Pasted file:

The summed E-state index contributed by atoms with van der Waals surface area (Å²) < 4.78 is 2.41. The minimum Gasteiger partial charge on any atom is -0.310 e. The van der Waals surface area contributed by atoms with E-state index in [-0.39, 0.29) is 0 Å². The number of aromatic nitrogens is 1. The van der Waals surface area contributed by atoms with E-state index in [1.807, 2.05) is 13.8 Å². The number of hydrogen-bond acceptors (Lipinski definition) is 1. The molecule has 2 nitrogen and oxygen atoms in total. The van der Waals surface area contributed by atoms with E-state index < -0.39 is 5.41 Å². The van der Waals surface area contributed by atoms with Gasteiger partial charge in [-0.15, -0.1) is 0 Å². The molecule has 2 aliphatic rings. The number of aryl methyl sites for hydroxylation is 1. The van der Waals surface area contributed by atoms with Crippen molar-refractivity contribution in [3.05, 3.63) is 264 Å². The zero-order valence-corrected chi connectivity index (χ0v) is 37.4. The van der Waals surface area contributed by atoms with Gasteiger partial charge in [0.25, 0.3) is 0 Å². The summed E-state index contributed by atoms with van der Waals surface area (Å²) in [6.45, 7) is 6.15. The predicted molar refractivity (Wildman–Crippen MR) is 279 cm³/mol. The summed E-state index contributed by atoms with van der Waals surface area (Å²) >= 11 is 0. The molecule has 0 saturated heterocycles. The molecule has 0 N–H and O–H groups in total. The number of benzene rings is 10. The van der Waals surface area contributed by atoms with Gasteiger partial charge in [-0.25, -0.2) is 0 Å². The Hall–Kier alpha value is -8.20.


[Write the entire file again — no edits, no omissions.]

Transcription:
The summed E-state index contributed by atoms with van der Waals surface area (Å²) < 4.78 is 2.41. The minimum Gasteiger partial charge on any atom is -0.310 e. The van der Waals surface area contributed by atoms with E-state index in [-0.39, 0.29) is 0 Å². The number of aromatic nitrogens is 1. The van der Waals surface area contributed by atoms with E-state index in [1.807, 2.05) is 13.8 Å². The number of hydrogen-bond acceptors (Lipinski definition) is 1. The molecule has 2 nitrogen and oxygen atoms in total. The van der Waals surface area contributed by atoms with E-state index < -0.39 is 5.41 Å². The van der Waals surface area contributed by atoms with Gasteiger partial charge in [-0.15, -0.1) is 0 Å². The molecule has 2 aliphatic rings. The number of aryl methyl sites for hydroxylation is 1. The van der Waals surface area contributed by atoms with Crippen molar-refractivity contribution in [3.05, 3.63) is 264 Å². The zero-order valence-corrected chi connectivity index (χ0v) is 37.4. The van der Waals surface area contributed by atoms with Gasteiger partial charge in [0.25, 0.3) is 0 Å². The summed E-state index contributed by atoms with van der Waals surface area (Å²) in [6.45, 7) is 6.15. The predicted molar refractivity (Wildman–Crippen MR) is 279 cm³/mol. The summed E-state index contributed by atoms with van der Waals surface area (Å²) >= 11 is 0. The molecule has 0 saturated heterocycles. The molecule has 0 N–H and O–H groups in total. The number of benzene rings is 10. The van der Waals surface area contributed by atoms with Gasteiger partial charge in [-0.25, -0.2) is 0 Å². The Hall–Kier alpha value is -8.20.